I started my cross-country kNOw THEM America Bicycle Trip in Astoria, Oregon on May 10th. I am now in Great Falls, MT having come 947 miles from the Pacific Coast across the Continental Divide en route back to Boston, where I expect to arrive in late August. Patty was with me and cycled the first 4 days, Astoria into Portland, then decided to rent a car (my mother always says Patty is the smarter one of us!) and was my ‘support vehicle’ for the next 10 days. I was then joined by Chris Stix from Walla Walla to Great Falls and am looking forward to next cycling to Fargo with Michael Bloch. See the route I’ve traveled so far on my website and follow my weekly updates as I ride through Fargo, Minneapolis, Buffalo, and Albany.
This trip is the combination of a lifelong “bucket list” dream, a desire to undertake this incredible adventure while I’m still “young” and healthy enough to do it, and a kNOw THEM challenge to my own preconceived notions of THEM, those who live differently than I do and have political views other than my own. Most of my kNOw THEM activity has been international work in conflict areas and countries that are traditionally difficult to access and understood only as adversaries in the West. This trip is a fantastic opportunity to get past THEMification in my own country!
Some of my initial surprises and learnings include:
– How challenging on-the-job training/getting in shape has been, rather than starting this fully conditioned! For the first 2 weeks, cycling took most of my energy, but I’m now feeling fitter, and while challenging, I’ve actually been ENJOYING the climbs and mostly beautiful, low traffic roads.
– How vast and different parts of the country are – from the beach on the Pacific Coast where I “dipped” my back wheel, up the majestic Columbia River Gorge, over the Rocky Mountains and Continental Divide, and now the beautiful plains.
– How open, receptive and friendly people in other parts of the country and smaller communities are, rather than being suspicious and guarded around an “outsider”. I feel like we Northeasterners living in more urban settings have a lot to learn about hospitality.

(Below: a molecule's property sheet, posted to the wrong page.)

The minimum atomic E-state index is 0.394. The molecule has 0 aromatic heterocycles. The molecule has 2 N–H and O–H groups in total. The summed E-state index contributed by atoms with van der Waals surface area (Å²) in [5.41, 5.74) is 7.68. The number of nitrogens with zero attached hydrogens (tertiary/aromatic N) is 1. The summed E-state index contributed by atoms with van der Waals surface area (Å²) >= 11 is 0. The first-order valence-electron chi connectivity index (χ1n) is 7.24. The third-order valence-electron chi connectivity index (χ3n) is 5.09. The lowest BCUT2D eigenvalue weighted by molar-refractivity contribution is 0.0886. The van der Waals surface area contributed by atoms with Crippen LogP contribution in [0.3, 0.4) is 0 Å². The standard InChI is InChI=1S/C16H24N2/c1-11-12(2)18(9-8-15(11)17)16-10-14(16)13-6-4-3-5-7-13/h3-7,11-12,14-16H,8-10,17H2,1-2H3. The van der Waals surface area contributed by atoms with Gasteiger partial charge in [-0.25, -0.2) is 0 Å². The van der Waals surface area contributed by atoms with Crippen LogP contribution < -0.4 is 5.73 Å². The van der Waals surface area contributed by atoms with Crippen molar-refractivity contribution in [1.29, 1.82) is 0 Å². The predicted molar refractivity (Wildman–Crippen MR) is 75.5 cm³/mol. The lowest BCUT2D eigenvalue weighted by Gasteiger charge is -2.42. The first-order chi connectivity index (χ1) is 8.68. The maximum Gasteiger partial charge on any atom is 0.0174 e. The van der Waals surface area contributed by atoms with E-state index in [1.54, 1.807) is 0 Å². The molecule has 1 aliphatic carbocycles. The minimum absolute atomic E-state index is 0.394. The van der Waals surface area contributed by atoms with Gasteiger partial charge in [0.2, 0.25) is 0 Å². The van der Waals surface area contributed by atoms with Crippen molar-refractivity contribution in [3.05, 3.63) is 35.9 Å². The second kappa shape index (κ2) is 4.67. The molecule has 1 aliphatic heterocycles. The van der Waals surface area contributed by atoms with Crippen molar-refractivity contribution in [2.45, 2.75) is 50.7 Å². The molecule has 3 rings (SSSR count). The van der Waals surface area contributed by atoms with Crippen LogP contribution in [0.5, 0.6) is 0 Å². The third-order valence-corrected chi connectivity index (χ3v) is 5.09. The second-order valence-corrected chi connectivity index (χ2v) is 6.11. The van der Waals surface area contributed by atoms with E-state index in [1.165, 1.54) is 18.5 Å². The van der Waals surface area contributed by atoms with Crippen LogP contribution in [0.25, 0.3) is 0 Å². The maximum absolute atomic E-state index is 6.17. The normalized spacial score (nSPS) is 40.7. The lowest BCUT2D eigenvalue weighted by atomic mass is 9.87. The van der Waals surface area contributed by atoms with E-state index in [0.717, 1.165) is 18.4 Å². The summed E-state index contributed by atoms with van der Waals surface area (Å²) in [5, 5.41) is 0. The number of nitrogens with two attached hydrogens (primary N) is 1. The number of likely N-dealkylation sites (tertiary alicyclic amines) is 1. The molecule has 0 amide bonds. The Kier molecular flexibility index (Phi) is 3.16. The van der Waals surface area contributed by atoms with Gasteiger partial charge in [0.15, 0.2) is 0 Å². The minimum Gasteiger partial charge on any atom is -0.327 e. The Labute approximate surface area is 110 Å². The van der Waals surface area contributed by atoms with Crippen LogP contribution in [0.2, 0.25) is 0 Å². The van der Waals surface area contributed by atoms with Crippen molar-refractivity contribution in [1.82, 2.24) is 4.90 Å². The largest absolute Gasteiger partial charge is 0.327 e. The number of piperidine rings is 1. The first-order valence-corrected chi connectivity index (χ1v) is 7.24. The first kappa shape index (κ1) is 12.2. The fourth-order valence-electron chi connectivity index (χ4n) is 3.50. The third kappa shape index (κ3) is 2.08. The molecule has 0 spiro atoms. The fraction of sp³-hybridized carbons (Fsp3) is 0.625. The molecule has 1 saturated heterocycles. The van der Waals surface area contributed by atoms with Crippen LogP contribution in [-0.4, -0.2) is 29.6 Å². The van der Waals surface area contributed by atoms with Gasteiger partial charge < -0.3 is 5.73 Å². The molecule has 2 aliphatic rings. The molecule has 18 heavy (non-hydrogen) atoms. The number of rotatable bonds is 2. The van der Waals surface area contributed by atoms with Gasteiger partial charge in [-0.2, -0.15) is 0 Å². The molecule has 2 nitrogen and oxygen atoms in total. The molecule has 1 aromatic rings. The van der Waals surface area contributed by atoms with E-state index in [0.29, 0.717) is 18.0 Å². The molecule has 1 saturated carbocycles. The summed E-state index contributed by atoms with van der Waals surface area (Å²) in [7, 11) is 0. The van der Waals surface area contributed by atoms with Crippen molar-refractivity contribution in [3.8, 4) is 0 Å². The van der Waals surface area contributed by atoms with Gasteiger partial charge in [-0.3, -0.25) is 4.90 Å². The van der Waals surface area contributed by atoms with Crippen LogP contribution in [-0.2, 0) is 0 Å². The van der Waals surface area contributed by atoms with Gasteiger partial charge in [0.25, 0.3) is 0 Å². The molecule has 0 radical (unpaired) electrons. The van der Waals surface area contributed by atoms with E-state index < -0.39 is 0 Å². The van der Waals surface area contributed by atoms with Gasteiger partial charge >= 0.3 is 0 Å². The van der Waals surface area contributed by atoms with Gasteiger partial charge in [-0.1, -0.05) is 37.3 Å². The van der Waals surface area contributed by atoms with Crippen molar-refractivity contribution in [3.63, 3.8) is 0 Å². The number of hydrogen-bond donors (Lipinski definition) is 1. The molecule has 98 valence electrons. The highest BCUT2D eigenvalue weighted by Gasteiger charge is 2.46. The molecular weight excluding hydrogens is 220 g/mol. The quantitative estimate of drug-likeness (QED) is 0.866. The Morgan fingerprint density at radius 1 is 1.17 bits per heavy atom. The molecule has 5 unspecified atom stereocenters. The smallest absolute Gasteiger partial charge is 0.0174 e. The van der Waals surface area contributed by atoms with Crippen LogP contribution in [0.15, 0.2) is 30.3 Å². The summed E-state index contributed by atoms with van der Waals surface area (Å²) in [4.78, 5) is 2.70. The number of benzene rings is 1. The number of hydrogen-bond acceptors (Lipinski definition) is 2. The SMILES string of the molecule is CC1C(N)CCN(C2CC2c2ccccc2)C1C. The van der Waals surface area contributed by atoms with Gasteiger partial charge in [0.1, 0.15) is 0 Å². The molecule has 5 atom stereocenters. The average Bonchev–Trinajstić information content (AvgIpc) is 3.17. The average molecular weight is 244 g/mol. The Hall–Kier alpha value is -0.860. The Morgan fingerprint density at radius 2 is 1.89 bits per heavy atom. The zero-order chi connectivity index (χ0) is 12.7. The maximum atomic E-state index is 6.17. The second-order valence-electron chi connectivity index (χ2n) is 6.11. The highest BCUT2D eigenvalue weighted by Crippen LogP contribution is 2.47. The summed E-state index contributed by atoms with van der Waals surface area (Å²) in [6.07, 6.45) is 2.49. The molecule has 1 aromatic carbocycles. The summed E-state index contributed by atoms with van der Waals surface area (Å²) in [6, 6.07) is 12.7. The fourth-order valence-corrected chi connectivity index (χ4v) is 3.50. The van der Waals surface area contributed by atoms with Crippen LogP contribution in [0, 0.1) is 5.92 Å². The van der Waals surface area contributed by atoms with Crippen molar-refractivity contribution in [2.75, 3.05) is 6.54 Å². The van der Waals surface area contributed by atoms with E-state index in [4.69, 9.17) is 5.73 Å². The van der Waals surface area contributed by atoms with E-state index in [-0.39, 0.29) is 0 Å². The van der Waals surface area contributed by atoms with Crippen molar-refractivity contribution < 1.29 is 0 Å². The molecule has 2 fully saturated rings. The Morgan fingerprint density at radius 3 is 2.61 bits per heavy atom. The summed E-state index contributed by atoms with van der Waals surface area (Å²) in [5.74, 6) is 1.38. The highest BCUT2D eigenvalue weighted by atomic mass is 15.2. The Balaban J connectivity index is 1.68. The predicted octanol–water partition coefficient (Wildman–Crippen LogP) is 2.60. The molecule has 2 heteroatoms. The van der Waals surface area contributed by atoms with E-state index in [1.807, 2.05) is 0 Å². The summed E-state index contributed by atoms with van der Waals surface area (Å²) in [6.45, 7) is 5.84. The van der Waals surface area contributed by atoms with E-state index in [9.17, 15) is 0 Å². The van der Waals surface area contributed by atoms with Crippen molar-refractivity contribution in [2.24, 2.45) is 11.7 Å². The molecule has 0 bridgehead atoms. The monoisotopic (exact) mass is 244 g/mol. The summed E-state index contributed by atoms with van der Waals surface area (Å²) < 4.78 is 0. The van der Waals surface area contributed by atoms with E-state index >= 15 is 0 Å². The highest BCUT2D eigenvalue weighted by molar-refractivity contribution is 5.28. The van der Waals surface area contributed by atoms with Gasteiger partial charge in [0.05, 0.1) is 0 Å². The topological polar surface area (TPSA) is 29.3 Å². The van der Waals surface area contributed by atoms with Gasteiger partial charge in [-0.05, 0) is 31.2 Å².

– How much fun it is – I was initially looking at the trip as a difficult challenge and didn’t appreciate how wonderful the incredible people, gorgeous scenery and hours of solitude would be. It also feels great to be in better shape than I’ve been since forever.
– How, though I think of myself as relatively ‘fearless’ traveling to places people tell me I’m supposed to be afraid of, it turns out I’m petrified of trucks, strong crosswinds, steep downgrades and bridges, as well as heights (and dogs chasing me). It has been incredible learning and personal development working on getting past all of that F.E.A.R. – caution is great, but these are largely False Expectations Appearing Real – That said, the 15 miles of riding the shoulder on Interstate 84 in Oregon is definitely among my high points of fear and low points for stretch of cycling!
I’m posting other reflections, learnings and experiences to Facebook (if we’re not yet connected please send me a Facebook Friend request — https://www.facebook.com/dick.simon). I’m also sharing images on Instagram, from political signs to portraits of the people I meet to beautiful landscapes, and tweeting along the way. Follow me at https://www.instagram.com/dicksimon/ and https://twitter.com/dicksimon
In summary, all is great, I’m loving and really grateful for the experience, thriving (not just surviving), and taking it as it comes.